[Response to Chapter 10 of BPR’s “Adolescent Literacy: Turning Promise into Practice”]
I really appreciated reading about the visual element in this chapter. I think that the visual plays an imperative role in the classroom whether many realize it or not. Our students live in a visual world filled with images, colors, shapes, signs, and new technologies. For this reason, again, the visual is a necessity in the classroom as yet another way to assess how well our students have grasped and applied the knowledge we are teaching them. (And not to mention working with visuals creates an interactive, engaging, and creative classroom experience!)
I also thought the points made about “symphony” (stemming from Daniel Pink’s book A Whole New Mind: Why Right-Brainers Will Rule the Future) were very interesting as well. In order for our students to be successful in the 21st century, we must help them use the knowledge they gain to understand and realize that everything is connected (in a sense). We must help them develop the tools to recognize this fact, which is significantly important in today’s diverse, cultural society.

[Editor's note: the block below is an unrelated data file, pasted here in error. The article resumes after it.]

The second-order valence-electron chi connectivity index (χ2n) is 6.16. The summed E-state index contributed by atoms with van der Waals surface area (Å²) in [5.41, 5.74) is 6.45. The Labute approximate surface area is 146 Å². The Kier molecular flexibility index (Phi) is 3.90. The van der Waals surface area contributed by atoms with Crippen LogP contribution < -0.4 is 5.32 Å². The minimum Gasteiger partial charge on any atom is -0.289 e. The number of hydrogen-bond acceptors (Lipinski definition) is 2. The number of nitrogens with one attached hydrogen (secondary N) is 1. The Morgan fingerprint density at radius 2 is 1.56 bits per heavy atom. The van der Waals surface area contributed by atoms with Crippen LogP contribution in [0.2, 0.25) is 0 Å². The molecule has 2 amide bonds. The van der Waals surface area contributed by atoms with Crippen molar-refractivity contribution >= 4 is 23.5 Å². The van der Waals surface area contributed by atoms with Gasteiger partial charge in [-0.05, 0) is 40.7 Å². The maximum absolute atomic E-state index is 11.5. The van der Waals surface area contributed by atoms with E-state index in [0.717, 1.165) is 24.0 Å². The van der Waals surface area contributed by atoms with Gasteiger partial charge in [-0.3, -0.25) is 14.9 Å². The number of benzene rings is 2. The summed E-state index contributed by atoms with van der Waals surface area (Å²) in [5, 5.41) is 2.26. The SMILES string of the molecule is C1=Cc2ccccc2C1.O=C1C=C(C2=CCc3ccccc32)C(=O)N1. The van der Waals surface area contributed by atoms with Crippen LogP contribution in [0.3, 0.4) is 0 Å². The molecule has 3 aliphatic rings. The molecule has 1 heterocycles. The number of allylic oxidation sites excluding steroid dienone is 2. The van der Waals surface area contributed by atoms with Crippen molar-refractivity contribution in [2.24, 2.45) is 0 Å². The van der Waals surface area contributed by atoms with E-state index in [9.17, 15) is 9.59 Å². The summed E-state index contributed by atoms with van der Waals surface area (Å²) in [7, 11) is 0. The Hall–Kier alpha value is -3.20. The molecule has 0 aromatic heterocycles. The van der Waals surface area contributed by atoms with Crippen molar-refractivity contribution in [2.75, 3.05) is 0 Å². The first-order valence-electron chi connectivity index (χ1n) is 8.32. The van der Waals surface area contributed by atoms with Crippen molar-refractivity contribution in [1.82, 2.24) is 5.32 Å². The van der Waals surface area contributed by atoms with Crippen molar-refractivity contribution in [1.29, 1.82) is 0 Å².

I think I may have noted my final thought on this chapter in a previous posting, but thought I would touch upon it again. Technology should be seen as a complement to the classroom not the sole component. Specifically, I think understanding this point would be particularly helpful to those who prefer a more traditional type classroom. Human interaction is always a plus, but using technology to further engage class discussions and ideas is what will truly give students a better understanding of the topic at hand and perhaps open their eyes to information they never really thought about or knew about before.